The Media and the Vietnam War.

The Vietnam War is often referred to as the first televised war. Never had so many journalists been on the ground in a hostile nation. Before Vietnam journalists were viewed as propaganda weapons for military powers to feed through selective updates on a certain conflict; by the time the Vietnam War was over the use of the media in wartime had changed almost completely.

In previous wars, governments heavily monitored what news was sent home from the front-line. Journalists were key in keeping morale high both at home and on the battlefield, they were unquestionably patriotic because if they weren’t, then readership figures would dwindle. Take the second world war for example. America united behind the common goal of defeating fascism in Europe; the media emphatically rallied behind the protection of democracy and the free world.

In Vietnam, the line the government gave to the people was that the USA had the responsibility to defend the world from Communism. After victory in 1945 it was anticipated, perhaps overly arrogantly, that the USA would be defenders of the peace. Hence, why there was little resistance to the war in the early years. What red-blooded American was going to disagree with stopping Communism?

However, this wasn’t the second world war. It wasn’t the beaches of northern France and rolling back the wave of fascism. It was the jungles of South East Asia and a war which was to be affected significantly by the advances in technology. For the first time in a war zone, journalists were often just miles from the action. They could send footage of themselves being so close to the action, often they were too close. 63 journalists were killed in the conflict. It was this level of proximity journalism which played a significant part in turning the nation against the war and forced the US government to withdraw from Vietnam.

Images of the desolate landscapes, destroyed villages and dead civilians added fuel to the anti-war protest campaign which, by the late 1960s, had reached astronomical levels. The American people saw these scenes across the media and it created outrage towards the US Military and its government. More and more Americans were discovering what their own soldiers were doing to the land and people of Vietnam. The government's justification of the war was becoming less and less visible by the end of the decade.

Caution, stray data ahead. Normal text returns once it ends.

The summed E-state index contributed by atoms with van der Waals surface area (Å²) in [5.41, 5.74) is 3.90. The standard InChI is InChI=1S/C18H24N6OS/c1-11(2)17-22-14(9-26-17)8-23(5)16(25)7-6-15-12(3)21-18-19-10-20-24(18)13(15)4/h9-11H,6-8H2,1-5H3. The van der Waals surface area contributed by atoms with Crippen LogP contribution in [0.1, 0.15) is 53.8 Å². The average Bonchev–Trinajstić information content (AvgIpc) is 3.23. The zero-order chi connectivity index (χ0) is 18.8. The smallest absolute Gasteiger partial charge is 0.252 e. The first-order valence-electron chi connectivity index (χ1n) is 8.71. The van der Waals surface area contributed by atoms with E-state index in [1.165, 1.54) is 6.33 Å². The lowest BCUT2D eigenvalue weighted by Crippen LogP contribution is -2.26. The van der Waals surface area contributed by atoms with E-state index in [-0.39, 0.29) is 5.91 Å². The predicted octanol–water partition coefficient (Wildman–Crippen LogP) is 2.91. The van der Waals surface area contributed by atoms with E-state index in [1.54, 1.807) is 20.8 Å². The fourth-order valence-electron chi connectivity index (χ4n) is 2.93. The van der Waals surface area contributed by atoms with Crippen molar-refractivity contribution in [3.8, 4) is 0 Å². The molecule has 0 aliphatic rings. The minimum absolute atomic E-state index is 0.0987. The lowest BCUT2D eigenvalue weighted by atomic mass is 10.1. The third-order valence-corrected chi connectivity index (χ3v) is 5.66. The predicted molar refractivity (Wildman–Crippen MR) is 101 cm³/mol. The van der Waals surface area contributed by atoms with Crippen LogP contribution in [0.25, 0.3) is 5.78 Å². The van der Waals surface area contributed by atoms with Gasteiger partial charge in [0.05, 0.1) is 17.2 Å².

Perhaps the epitome of the effectiveness of on-scene journalism comes from the My Lai massacre of 1968. This was when hundreds of unarmed Vietnamese civilians were slaughtered by US soldiers, between 347 and 504 were killed. The detail of the images and the speed in which the news stories could be broadcast back home meant that in just days the news of the atrocity was plastered all over the world.

The American public was outraged that the soldiers who were there to ‘save the world from communism’ had turned on the very people they were supposed to be helping. It was condemned in Congress but when the people discovered the attempted cover-up operation in the media, it only served to further decrease the American public’s trust in their lawmakers. Stars and Stripes Magazine, the publication of the American armed forces, printed fictional figures in March 1968. They claimed that U.S. Infantryman had killed 128 Communists in a bloody day-long battle. The truth wouldn’t be told for another year.

Associated Press photojournalist Nick Ut in South Vietnam.

By the time the truth came out, attitude for the war was declining. According to one Gallop Poll, in January 1969 over half of Americans felt it was wrong to continue the war. The advanced news coverage undoubtedly helped to sway Americans against the conflict, seeing bodies of both US soldiers and Vietnamese civilians on TV and in magazines for months on end showed the people that the war could not be won. There was nothing to gain in Vietnam and by the turn of the decade more and more Americans were realizing this.

The US media changed significantly in its stance on war correspondence over the course of the Vietnam War. By the time President Richard Nixon officially ended US involvement in 1973, it had helped to bring the ugly truth of the war into the living rooms of millions of Americans. It undermined the war effort and pushed civilians out onto the streets in mass protest. The people of America were able to see much more clearly that their country had fought an un-winnable war and its own soldiers had carried out horrific atrocities against civilians just because they ‘looked like’ the enemy. The media may have helped lose the war for Americans but in Vietnam, it showed how it could be a tool of unimaginable social power and help to mobilize the power of the people in order to achieve what is right.




I am a journalist with an honours degree from Coventry University. I’m a published author and journalist with several years experience

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Patrick Hollis

Patrick Hollis

I am a journalist with an honours degree from Coventry University. I’m a published author and journalist with several years experience

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